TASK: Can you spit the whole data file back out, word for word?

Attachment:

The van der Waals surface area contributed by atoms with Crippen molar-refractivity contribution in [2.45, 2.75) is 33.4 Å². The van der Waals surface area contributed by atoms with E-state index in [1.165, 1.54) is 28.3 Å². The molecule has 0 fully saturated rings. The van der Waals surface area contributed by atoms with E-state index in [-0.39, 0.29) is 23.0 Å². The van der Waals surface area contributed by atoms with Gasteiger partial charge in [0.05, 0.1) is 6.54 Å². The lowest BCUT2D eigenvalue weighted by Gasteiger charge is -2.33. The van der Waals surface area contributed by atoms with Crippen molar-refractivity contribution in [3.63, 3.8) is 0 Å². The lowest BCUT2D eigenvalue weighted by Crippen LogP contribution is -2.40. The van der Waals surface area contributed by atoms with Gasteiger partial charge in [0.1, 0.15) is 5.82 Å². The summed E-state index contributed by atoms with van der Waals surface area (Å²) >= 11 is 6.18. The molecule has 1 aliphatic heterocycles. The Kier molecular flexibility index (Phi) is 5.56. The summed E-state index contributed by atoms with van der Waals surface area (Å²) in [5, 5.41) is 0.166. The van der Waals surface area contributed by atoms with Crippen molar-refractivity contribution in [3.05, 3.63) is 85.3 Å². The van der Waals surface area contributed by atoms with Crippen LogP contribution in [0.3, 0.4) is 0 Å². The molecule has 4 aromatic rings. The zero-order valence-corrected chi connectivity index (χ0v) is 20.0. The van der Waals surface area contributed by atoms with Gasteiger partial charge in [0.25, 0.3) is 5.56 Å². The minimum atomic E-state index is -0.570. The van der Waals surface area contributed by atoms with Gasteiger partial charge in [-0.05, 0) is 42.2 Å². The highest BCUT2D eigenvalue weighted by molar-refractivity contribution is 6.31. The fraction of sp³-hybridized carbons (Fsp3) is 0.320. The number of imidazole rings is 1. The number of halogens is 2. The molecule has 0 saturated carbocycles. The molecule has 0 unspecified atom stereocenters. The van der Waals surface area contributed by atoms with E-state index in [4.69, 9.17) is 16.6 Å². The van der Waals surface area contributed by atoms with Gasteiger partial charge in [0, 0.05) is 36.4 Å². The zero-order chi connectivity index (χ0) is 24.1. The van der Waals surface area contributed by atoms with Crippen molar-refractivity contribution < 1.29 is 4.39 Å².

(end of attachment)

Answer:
The van der Waals surface area contributed by atoms with Crippen molar-refractivity contribution in [2.45, 2.75) is 33.4 Å². The van der Waals surface area contributed by atoms with E-state index in [1.165, 1.54) is 28.3 Å². The molecule has 0 fully saturated rings. The van der Waals surface area contributed by atoms with E-state index in [-0.39, 0.29) is 23.0 Å². The van der Waals surface area contributed by atoms with Gasteiger partial charge in [0.05, 0.1) is 6.54 Å². The lowest BCUT2D eigenvalue weighted by Gasteiger charge is -2.33. The van der Waals surface area contributed by atoms with Crippen molar-refractivity contribution in [3.63, 3.8) is 0 Å². The lowest BCUT2D eigenvalue weighted by Crippen LogP contribution is -2.40. The van der Waals surface area contributed by atoms with Gasteiger partial charge in [0.1, 0.15) is 5.82 Å². The summed E-state index contributed by atoms with van der Waals surface area (Å²) >= 11 is 6.18. The molecule has 1 aliphatic heterocycles. The Kier molecular flexibility index (Phi) is 5.56. The summed E-state index contributed by atoms with van der Waals surface area (Å²) in [5, 5.41) is 0.166. The van der Waals surface area contributed by atoms with Crippen molar-refractivity contribution in [3.05, 3.63) is 85.3 Å². The van der Waals surface area contributed by atoms with Crippen LogP contribution in [0.3, 0.4) is 0 Å². The molecule has 4 aromatic rings. The zero-order valence-corrected chi connectivity index (χ0v) is 20.0. The van der Waals surface area contributed by atoms with Gasteiger partial charge in [0.25, 0.3) is 5.56 Å². The minimum atomic E-state index is -0.570. The van der Waals surface area contributed by atoms with Gasteiger partial charge in [-0.05, 0) is 42.2 Å². The highest BCUT2D eigenvalue weighted by molar-refractivity contribution is 6.31. The fraction of sp³-hybridized carbons (Fsp3) is 0.320. The number of imidazole rings is 1. The number of halogens is 2. The molecule has 0 saturated carbocycles. The molecule has 0 unspecified atom stereocenters. The van der Waals surface area contributed by atoms with E-state index in [4.69, 9.17) is 16.6 Å². The van der Waals surface area contributed by atoms with Gasteiger partial charge in [0, 0.05) is 36.4 Å². The zero-order chi connectivity index (χ0) is 24.1. The van der Waals surface area contributed by atoms with Crippen molar-refractivity contribution < 1.29 is 4.39 Å².